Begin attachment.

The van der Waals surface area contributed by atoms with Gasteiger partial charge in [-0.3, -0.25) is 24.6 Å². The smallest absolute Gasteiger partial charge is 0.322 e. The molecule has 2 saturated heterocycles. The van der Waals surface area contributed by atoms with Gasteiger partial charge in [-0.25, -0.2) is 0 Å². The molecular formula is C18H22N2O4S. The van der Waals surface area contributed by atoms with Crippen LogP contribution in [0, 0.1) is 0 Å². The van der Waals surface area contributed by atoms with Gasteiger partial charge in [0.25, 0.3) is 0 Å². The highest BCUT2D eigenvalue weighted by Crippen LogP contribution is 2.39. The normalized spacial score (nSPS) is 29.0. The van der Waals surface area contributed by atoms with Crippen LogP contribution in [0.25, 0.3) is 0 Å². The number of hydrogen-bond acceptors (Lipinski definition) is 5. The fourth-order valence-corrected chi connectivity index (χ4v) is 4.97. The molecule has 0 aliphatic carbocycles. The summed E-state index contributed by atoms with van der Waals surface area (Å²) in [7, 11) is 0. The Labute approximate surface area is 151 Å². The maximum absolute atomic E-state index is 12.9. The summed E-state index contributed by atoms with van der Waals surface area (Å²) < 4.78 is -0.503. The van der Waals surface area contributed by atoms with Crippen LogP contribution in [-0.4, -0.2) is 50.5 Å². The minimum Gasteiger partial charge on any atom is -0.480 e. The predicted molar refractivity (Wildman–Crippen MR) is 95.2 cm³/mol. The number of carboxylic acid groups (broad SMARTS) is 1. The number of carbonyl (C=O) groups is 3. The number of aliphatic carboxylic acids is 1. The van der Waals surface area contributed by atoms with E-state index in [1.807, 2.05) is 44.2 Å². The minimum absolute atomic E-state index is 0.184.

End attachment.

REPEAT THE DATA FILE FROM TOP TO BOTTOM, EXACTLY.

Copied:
The van der Waals surface area contributed by atoms with Gasteiger partial charge in [-0.3, -0.25) is 24.6 Å². The smallest absolute Gasteiger partial charge is 0.322 e. The molecule has 2 saturated heterocycles. The van der Waals surface area contributed by atoms with Gasteiger partial charge in [-0.25, -0.2) is 0 Å². The molecular formula is C18H22N2O4S. The van der Waals surface area contributed by atoms with Crippen LogP contribution in [0, 0.1) is 0 Å². The van der Waals surface area contributed by atoms with Gasteiger partial charge in [0.25, 0.3) is 0 Å². The highest BCUT2D eigenvalue weighted by Crippen LogP contribution is 2.39. The normalized spacial score (nSPS) is 29.0. The van der Waals surface area contributed by atoms with Crippen LogP contribution in [0.25, 0.3) is 0 Å². The number of hydrogen-bond acceptors (Lipinski definition) is 5. The fourth-order valence-corrected chi connectivity index (χ4v) is 4.97. The molecule has 0 aliphatic carbocycles. The summed E-state index contributed by atoms with van der Waals surface area (Å²) in [7, 11) is 0. The Labute approximate surface area is 151 Å². The maximum absolute atomic E-state index is 12.9. The summed E-state index contributed by atoms with van der Waals surface area (Å²) < 4.78 is -0.503. The van der Waals surface area contributed by atoms with Crippen LogP contribution in [-0.4, -0.2) is 50.5 Å². The minimum Gasteiger partial charge on any atom is -0.480 e. The predicted molar refractivity (Wildman–Crippen MR) is 95.2 cm³/mol. The number of carboxylic acid groups (broad SMARTS) is 1. The number of carbonyl (C=O) groups is 3. The number of aliphatic carboxylic acids is 1. The van der Waals surface area contributed by atoms with E-state index in [1.807, 2.05) is 44.2 Å². The minimum absolute atomic E-state index is 0.184.